• 20. List of Abbreviations AGPL Affero General Public License. API Application Programming Interface. GPL GNU Public License. GUI Graphical User Interface. IDF Inverse Document Frequency. OWL Web Ontology Language. PC Personal Computer. POS Part Of Speech. POS Part Of Speech. RSV Retrieval Status Value. TF Term Frequency. TF*TDF term frequency - inverse document frequency. UI User Interface . xx
  • 21. Glossary Abrogated ayahs Abrogating ayahs Accusative Active Participle Active voice Allegorical ayah Assimilated verb Attaching pronoun Ayah Basmalah Book Science Broken plural Conjugation Declension Declinable Defect Demonstrative pronoun Deverbal noun Diacritical marks Diphthong Diptote Dual form Expansion ‫الآيات_المنسوخة‬ ‫الآيات_الناسخة‬ ‫حالة_النصب‬ ‫اسم_الفاعل‬ ‫صيغة_مبني_للمعلوم‬ ‫الآيات_المتشابهات‬ ِ ‫فعل_م َثال‬ ‫ضمير_م َّتصل‬ ‫آية‬ ‫بسملة‬ ‫علم_الكتاب‬ ‫جمع_تكسير‬ ‫تصريف_الأفعال‬ ‫الإ عراب‬ ‫معرب‬ ‫علّة‬ ‫اسم_إشارة‬ ‫مصدر‬ ‫علامات_التشكيل‬ ‫الإ دغام‬ ‫ممنوع_من_الصرف‬ ‫المثنّى‬ ‫الزيادة‬ ّ xxi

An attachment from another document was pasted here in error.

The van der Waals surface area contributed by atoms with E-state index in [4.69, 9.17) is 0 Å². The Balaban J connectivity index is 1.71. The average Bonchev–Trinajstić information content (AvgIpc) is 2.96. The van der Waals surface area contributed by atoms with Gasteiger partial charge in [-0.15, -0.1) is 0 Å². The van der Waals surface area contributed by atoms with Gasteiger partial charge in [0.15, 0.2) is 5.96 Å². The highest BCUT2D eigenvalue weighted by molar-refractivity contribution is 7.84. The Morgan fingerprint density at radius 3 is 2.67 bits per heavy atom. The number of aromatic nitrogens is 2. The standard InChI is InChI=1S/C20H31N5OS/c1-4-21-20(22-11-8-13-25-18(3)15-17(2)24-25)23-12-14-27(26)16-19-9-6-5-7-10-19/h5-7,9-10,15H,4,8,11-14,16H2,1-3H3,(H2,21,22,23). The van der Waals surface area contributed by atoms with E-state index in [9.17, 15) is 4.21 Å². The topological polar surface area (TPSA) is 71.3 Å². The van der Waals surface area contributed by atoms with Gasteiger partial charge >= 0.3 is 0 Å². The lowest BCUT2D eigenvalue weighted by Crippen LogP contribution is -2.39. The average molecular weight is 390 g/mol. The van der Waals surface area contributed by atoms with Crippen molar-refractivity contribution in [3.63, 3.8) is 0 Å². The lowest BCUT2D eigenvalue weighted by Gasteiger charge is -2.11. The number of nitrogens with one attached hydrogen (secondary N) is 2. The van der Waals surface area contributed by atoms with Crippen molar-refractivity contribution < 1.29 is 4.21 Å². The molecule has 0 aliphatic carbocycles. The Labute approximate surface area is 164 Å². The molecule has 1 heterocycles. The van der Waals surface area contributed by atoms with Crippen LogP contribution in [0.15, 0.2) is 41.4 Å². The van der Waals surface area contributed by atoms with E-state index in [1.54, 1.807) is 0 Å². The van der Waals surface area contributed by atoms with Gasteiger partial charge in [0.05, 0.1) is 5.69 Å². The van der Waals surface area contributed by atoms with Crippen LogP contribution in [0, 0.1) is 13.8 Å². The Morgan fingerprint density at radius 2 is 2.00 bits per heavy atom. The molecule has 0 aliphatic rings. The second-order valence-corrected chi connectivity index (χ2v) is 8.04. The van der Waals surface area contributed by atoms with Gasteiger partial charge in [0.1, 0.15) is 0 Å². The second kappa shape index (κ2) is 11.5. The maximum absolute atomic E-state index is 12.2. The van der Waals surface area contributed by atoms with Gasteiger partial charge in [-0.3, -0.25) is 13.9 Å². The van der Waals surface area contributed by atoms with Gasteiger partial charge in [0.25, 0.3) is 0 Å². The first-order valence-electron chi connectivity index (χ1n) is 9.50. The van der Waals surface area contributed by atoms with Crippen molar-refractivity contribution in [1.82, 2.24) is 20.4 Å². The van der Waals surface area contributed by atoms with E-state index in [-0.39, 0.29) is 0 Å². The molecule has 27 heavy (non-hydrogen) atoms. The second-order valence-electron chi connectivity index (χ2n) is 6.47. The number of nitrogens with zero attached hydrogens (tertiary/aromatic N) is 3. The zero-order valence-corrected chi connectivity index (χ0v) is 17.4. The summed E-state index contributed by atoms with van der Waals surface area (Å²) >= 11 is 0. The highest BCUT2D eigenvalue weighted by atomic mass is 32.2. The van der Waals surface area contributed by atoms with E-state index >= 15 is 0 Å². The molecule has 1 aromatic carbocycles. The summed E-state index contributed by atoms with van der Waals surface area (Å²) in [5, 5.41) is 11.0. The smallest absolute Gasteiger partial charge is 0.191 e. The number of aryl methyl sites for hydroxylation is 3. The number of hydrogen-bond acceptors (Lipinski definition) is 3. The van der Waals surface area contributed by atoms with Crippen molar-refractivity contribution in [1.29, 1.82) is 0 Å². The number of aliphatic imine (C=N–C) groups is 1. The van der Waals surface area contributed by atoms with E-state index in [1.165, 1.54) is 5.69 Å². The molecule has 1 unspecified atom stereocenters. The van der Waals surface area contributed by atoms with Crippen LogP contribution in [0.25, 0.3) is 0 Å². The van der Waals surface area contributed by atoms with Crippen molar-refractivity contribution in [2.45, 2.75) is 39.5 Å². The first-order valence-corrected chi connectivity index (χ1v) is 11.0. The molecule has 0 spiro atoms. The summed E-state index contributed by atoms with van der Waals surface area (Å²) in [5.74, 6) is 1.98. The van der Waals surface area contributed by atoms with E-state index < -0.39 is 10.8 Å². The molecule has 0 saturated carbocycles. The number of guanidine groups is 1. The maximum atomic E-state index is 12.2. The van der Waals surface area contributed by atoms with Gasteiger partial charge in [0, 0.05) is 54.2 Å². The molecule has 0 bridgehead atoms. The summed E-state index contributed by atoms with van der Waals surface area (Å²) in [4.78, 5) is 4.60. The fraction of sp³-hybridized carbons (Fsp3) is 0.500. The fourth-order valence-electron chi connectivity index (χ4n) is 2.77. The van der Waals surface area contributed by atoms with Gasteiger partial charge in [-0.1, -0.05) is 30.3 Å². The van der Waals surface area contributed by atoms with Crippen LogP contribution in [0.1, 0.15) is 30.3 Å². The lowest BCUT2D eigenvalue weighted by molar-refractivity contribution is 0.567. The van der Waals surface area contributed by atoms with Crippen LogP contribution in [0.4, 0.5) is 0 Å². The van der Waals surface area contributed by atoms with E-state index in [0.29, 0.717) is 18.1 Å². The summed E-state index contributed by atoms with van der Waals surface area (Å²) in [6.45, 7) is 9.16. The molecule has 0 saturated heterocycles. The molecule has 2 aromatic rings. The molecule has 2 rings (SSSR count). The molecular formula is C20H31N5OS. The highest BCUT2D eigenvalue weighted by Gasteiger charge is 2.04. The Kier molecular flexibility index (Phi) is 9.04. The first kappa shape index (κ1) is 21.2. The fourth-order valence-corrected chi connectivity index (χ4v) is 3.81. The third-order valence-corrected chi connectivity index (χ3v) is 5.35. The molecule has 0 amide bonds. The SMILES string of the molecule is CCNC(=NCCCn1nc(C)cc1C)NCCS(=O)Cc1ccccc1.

• 22. External feminine plural External masculine plural External plural Fiqh First ayahs of surah First person Fusional language Geminated verb General and Particular Genitive Hamzah Hamzated verb Healthy verb Hizb Hollow verb Imperative Imperfective Instrument noun Internal plural Inversion Jussive Juz’ Lam-ALef Last ayahs of surah Laws Lemma Lexicology Makkan Medinan ‫جمع_مؤنث_السالم‬ ‫جمع_مذكر_السالم‬ ‫جمع_سالم‬ ‫الفقه‬ ‫فواتح_السورة‬ ‫المتكلم‬ ‫لغة_إشتقاقية‬ ‫فعل_مضاعف‬ َ َ ُ ّ‫الخاص_والعام‬ ّ ‫حالة_الجر‬ ‫همزة‬ ‫فعل_مهموز‬ َْ ‫فعل_صحيح‬ ِ ‫ح ْزب‬ ‫فعل_أَج َوف‬ ْ ‫الأمر‬ ‫المضارع‬ ‫اسم_الآلة‬ ‫جمع_تكسير‬ ‫القلب‬ ‫حالة_الجزم‬ ‫ج ْزء‬ ُ ‫لام_ألف‬ ‫خواتيم_السورة‬ ‫الأحكام‬ ‫جذع_الكلمة‬ ‫علم_المعاجم‬ ‫مكّ ّية‬ ‫مدن ّية‬ xxii